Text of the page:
If a client is interested in a refinancing or junior financing, he is asked if he has any additional debt that he would like to include in the loan from credit cards, student loans and taxes. The client is also asked if there are any home improvements that he would like to finance through the loan or if there are any reasons he would like to take any cash out.
 The client then goes to an options page and chooses a specific program. The client would then choose a fee option and a term. An outline of all of the possible fee options and term scenarios is then charted for the client. Options include 1-2-3 fee option loan points with 5, 10, 20 and 30 year terms. FIG. 6A depicts an example of these fee options and terms in a convenient and easy to use chart 140 depicting the difference in the amount of interest and principal paid for each option and terms. A more detailed discussion regarding fee options and terms is provided later in this section.
FIG. 6B is a chart 145 showing an example of the total interest and monthly payments for a variety of terms for a $150,000 loan at 6.625%. Notice the staggering difference in total interest between the 15 year term and the 30 year term ($87,058.20 versus $195,767.92). The differences in monthly payments are also shown for 15 year, 20 year, 25 year and 30 year terms.
 A computerized method (FIG. 2) for qualifying mortgage loan clients over the Internet 30 is easy to use and is straightforward. The steps of this computerized method comprises the steps of receiving the client's data from the client through a Web site, requesting client data from a plurality of title companies and a plurality of credit bureaus, indicating which client data has good creditworthiness, average creditworthiness and poor creditworthiness, making a mortgage loan approval attempt using conventional investors and non-conventional investors, indicating the type of mortgage loan program desired and indicating if investors' standards are met, indicating the best mortgage loan programs and options available and rejecting an application of the mortgage loan program and developing further corrective actions to take.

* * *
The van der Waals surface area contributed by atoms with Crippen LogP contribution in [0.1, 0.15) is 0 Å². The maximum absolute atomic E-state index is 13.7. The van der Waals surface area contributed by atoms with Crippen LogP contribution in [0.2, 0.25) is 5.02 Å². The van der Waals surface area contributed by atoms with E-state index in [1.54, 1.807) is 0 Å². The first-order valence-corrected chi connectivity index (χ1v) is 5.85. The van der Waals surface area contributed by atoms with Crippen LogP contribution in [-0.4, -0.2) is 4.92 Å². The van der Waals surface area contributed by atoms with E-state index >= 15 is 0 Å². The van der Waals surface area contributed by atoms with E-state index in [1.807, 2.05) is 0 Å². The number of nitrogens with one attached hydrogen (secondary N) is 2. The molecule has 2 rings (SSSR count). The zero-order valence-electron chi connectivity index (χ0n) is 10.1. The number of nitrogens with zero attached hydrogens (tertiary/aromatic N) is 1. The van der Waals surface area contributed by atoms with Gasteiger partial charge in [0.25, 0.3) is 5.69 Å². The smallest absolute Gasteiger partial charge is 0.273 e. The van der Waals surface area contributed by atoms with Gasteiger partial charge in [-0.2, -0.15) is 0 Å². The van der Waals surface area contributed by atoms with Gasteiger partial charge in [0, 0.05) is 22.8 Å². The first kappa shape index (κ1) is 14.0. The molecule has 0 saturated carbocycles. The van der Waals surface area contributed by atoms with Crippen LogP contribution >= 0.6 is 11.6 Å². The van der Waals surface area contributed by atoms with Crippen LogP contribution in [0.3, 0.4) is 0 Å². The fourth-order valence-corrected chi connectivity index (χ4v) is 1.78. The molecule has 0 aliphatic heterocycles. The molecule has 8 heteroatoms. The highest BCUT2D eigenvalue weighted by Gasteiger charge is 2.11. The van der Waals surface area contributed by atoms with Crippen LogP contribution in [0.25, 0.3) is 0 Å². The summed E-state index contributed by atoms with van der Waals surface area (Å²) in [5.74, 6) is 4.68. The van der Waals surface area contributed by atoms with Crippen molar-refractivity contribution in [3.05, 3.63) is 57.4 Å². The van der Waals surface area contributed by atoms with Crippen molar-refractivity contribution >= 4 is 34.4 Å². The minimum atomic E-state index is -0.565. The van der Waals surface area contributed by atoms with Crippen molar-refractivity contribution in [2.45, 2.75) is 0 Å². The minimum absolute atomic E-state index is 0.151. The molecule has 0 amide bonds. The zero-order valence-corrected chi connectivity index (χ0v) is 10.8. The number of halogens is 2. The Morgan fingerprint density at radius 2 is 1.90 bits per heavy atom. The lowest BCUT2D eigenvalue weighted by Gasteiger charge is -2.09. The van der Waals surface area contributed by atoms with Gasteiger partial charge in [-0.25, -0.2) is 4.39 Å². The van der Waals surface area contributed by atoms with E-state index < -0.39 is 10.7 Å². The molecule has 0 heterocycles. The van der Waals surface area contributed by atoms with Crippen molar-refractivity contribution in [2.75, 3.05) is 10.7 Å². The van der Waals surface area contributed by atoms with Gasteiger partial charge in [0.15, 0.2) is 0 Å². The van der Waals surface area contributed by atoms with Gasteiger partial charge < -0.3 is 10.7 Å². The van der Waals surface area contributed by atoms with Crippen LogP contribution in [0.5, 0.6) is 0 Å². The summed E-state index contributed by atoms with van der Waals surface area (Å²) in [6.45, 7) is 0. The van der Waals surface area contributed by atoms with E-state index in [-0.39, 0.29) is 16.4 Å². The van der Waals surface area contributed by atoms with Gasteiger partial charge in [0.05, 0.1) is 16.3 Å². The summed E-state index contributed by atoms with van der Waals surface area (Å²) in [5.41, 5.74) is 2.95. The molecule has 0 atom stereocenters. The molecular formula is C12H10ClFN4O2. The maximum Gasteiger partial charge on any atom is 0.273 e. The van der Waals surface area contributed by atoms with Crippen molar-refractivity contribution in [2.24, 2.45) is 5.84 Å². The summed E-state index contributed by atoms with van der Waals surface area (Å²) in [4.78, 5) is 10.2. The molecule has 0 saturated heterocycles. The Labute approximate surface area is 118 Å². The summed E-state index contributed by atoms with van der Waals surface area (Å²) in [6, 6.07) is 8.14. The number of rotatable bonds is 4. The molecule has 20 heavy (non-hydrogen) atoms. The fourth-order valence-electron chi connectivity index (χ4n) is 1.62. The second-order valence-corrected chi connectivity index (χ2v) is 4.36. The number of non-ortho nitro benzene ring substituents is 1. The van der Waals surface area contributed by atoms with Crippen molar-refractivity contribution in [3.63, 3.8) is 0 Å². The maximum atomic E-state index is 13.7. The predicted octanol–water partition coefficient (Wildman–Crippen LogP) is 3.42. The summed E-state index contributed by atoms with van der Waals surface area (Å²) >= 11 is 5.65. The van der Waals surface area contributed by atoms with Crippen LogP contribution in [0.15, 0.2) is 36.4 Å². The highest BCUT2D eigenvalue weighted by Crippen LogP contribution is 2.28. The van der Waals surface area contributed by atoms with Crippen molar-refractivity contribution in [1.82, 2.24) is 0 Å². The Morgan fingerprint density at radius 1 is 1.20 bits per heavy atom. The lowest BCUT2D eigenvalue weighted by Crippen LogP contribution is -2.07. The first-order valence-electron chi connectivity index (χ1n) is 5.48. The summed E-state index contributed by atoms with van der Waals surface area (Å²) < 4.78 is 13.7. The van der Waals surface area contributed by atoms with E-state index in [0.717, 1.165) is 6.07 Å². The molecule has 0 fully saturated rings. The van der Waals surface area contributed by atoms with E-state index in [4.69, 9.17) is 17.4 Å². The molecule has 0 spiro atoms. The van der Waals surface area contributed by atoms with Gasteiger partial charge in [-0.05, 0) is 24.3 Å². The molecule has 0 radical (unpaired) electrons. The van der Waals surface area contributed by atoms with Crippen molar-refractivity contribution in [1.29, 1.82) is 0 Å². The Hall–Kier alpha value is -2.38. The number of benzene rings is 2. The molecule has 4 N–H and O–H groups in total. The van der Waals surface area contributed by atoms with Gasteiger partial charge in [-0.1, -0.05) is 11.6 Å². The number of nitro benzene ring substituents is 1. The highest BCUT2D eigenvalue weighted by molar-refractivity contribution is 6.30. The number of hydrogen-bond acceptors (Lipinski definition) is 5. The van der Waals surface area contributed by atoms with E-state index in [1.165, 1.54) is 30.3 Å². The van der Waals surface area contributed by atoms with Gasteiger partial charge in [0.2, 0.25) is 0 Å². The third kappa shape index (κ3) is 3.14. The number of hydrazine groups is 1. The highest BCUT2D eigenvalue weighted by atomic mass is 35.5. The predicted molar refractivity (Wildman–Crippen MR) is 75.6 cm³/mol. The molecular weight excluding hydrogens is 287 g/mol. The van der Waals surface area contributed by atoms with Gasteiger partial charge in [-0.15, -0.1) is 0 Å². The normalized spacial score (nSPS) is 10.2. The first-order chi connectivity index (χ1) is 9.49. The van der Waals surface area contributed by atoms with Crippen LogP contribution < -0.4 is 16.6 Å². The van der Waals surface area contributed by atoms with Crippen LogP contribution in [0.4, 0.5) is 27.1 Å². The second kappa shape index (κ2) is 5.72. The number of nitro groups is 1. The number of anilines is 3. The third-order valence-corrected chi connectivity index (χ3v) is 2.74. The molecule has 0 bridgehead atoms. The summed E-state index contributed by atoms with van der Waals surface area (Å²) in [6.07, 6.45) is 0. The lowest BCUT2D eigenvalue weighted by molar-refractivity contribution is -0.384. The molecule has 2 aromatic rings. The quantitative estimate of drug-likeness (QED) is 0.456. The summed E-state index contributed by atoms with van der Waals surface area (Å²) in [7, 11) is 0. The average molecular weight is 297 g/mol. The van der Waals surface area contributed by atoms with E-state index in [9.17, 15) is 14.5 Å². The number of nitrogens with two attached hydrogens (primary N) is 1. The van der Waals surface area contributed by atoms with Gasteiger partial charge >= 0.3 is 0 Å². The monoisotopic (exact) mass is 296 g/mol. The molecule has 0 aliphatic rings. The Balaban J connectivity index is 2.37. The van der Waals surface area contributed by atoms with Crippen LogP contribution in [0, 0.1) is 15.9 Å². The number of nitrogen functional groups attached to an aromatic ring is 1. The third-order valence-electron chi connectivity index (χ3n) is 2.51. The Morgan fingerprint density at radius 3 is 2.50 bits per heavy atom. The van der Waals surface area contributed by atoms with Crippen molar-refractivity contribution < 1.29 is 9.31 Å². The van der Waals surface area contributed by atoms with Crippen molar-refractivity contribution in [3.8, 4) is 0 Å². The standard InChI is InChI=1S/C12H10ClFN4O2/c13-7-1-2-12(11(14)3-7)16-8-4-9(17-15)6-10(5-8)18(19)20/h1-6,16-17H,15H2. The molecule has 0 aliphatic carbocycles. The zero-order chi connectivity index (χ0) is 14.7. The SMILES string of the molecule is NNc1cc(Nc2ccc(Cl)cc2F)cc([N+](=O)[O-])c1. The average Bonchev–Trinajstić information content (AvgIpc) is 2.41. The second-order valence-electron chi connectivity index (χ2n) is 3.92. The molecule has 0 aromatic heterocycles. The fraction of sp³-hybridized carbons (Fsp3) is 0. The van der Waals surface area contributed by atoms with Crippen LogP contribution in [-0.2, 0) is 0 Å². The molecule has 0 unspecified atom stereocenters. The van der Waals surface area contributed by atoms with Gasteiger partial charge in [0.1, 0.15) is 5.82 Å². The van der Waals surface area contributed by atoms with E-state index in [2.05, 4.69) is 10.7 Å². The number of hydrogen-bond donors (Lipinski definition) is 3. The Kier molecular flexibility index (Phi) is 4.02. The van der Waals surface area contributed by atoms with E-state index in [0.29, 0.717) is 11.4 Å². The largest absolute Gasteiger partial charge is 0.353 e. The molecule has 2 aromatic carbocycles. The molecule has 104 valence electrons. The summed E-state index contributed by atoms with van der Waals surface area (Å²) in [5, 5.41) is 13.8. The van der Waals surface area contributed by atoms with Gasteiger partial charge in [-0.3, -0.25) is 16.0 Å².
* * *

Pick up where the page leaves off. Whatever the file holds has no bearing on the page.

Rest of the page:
FIG. 7 depicts and overviews the two relational databases involved in assisting brokers, an investor profile database 72 and a questionnaire module database 74. The investor profile database 72 utilizes broker underwriting criteria search capability 180, broker case studies 190, broker follow-up routines and book marketing 200, investor/broker statistics 210, an auto rate lock capability 220, a broker's favorite vendors lists feature 230, loan documents and a funding interface 240, a communication interface 250, a borrower profile electronic submission interface 260 and a public record interface 270. The questionaire module database 74 only utilizes borrowers' files 280.
FIG. 8 depicts a Web screen that can perform a broker underwriting criteria search 180. The broker underwriting criteria search 180 allows a broker to search for specific underwriting guidelines in the investor profile database 72. The search is made by first using investor profile sub-modules narrowed by bringing up a menu of the sub-module chosen field names for selection. The broker can then search for investors to accommodate a borrower's special loan requirements. For example, a borrower with a limited employment history might be searched by a broker to find investors willing to accept the borrower's limited employment seasoning to place a loan. The broker underwriting criteria search 180 can save brokers time searching for suitable investors to match their borrower's particular needs. The broker underwriting criteria search 180 can also be used to help borrowers locate financing through their broker, as well as helping investors write more loans by brokers being able to find them.